First off, they estimate that less than 30% of Tesla owners used the browser during that month:
Over the period of a month, they observed only 38,932 Teslas owners used their web browser – a sliver of the 150,000+ total Model S and Model X electric cars on the road. Over a 7-day period, that figure shrinks to 5,747.
What is more interesting is that it looks like those who do use the in-car browser are quite active on it. Drawbridge came to that conclusion by looking at the total number of ad requests in 7 days, which totaled 1,447,681, coming to 36 ad requests per day per active browser.
Based on those ads, the firm was able to determine roughly what they were browsing:
- 55.46% of cars accessed News content, including 40.35% looking at National News, 22.24% looking at International News, and 25.18% looking at Local News
- 22.88% access Sports-related content
- On-the-go topics were also relatively popular: Food & Drink (17.4%), Shopping (16.432%), Travel (13.85%), and Real Estate (9.67%)
Right now it’s obviously not a selling feature for Tesla, but it will be interesting to see how usage improves following the upcoming update. The core Linux OS is expected to be upgraded to 4.4 next month and it should make Tesla’s OS more efficient resulting in a faster browser.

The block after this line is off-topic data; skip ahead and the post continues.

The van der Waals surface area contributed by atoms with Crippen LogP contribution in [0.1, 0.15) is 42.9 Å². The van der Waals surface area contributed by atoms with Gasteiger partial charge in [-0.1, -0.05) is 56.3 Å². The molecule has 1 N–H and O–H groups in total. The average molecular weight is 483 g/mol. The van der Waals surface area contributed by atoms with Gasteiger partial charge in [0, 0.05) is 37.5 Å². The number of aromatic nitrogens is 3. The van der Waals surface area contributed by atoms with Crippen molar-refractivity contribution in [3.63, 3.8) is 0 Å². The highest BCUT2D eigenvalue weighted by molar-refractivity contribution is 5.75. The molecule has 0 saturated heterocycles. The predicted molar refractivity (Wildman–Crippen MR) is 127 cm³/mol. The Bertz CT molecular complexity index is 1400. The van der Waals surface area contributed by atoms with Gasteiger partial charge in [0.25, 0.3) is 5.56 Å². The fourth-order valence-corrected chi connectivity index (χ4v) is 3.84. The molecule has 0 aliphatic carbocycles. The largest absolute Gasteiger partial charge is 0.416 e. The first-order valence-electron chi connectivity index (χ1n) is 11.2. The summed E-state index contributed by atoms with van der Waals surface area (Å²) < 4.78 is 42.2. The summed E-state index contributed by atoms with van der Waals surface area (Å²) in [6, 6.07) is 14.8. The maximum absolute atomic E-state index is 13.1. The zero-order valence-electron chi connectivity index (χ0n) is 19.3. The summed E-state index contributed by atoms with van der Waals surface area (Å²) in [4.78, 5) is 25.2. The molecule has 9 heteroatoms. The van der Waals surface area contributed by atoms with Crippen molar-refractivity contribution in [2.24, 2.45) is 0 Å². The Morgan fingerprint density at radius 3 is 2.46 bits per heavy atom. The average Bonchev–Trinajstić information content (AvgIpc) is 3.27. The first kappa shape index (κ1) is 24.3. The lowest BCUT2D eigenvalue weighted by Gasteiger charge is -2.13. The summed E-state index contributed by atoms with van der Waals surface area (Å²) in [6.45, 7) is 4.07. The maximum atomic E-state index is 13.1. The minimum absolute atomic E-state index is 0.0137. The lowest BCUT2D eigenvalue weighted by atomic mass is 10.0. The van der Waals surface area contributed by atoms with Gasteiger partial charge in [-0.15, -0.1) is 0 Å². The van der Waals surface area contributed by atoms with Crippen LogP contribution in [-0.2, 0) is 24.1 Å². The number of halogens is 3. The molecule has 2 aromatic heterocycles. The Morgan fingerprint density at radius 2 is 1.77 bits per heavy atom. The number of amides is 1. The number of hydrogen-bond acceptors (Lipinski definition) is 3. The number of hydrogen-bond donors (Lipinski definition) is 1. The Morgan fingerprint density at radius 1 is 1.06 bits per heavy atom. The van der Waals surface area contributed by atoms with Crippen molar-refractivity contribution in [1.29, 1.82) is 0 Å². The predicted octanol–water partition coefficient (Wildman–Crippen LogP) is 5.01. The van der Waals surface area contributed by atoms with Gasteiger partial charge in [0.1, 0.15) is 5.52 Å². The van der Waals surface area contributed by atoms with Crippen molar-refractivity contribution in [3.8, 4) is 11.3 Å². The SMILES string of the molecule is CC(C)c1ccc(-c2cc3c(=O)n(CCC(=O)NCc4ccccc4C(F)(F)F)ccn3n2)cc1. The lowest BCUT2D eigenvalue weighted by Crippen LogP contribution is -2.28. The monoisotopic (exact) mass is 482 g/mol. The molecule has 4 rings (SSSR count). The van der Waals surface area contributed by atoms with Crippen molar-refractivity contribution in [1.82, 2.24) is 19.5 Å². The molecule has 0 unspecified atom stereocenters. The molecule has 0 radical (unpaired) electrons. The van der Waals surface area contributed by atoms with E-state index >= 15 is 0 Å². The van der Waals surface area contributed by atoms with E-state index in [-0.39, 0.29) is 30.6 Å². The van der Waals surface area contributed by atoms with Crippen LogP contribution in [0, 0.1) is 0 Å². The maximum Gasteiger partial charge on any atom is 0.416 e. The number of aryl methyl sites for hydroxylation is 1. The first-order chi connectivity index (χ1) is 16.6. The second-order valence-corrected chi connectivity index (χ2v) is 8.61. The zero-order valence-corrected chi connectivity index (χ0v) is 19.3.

There’s a lot of discussions right now about in-car connectivity with the advent of self-driving technology. Tesla’s Autopilot still requires full attention from the driver, but the company’s vehicles are now equipped with hardware that could soon enable level 5 autonomy, which doesn’t require drivers to stay alert.
In-car devices could play a more important role at that point or personal devices could keep gaining ground inside the vehicles. Either way, it will be an interesting subject to follow in the near future.